The Tomatometer rating – based on the published opinions of hundreds of film and television critics – is a trusted measurement of movie and TV programming quality for millions of moviegoers. It represents the percentage of professional critic reviews that are positive for a given film or television show.
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The Tomatometer is 60% or higher.
The Tomatometer is 59% or lower.
Movies and TV shows are Certified Fresh with a steady Tomatometer of 75% or higher after a set amount of reviews (80 for wide-release movies, 40 for limited-release movies, 20 for TV shows), including 5 reviews from Top Critics.
Percentage of users who rate a movie or TV show positively.
In the end, decades of such crimes going undetected and undeterred under the aegis of one employer - any employer - speaks for itself. And the extraordinary perseverance and courage of the men from St. John's speaks louder still.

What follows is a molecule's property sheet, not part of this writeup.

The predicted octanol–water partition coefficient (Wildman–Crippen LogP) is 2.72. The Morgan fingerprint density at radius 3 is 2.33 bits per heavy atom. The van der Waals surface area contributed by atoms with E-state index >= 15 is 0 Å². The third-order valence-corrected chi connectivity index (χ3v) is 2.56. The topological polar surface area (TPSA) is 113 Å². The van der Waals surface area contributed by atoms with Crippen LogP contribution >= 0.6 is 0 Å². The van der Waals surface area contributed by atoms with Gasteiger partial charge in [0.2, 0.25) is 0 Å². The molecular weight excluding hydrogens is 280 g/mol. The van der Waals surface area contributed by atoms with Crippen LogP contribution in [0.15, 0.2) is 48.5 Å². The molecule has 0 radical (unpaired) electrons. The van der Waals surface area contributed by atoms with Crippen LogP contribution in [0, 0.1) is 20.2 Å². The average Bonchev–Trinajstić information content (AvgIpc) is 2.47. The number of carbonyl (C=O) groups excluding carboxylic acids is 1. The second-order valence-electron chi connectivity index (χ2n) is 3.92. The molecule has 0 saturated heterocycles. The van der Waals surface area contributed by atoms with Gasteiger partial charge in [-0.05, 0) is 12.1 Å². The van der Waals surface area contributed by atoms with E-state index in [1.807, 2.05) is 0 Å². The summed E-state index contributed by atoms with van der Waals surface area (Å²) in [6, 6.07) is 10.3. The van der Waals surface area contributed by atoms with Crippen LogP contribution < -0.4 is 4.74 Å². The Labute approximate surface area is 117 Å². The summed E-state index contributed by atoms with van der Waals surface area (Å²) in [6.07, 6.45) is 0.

Even though Mea Maxima Culpa can be incredibly sad and frustrating, the film is able to go beyond the tragedy of these boys' lost childhoods, using that empathy to incite anger, impatience and action in its audience.
Gibney's most successful and rich work since Taxi To The Dark Side, Mea Maxima Culpa ultimately proves most successful in the way it balances public scandal with a tribute to human frailty and heroism.
If you thought that Amy Berg's Deliver Us from Evil had extracted every last word on the issue of child abuse in the Catholic Church, Alex Gibney proves with his new film that there's still plenty left to be infuriated about.
Alex Gibney isn't casting the first stone at the Vatican with his documentary Mea Maxima Culpa: Silence in the House of God. But, God willing, it will be the most effective in shattering their narrative of blissful ignorance.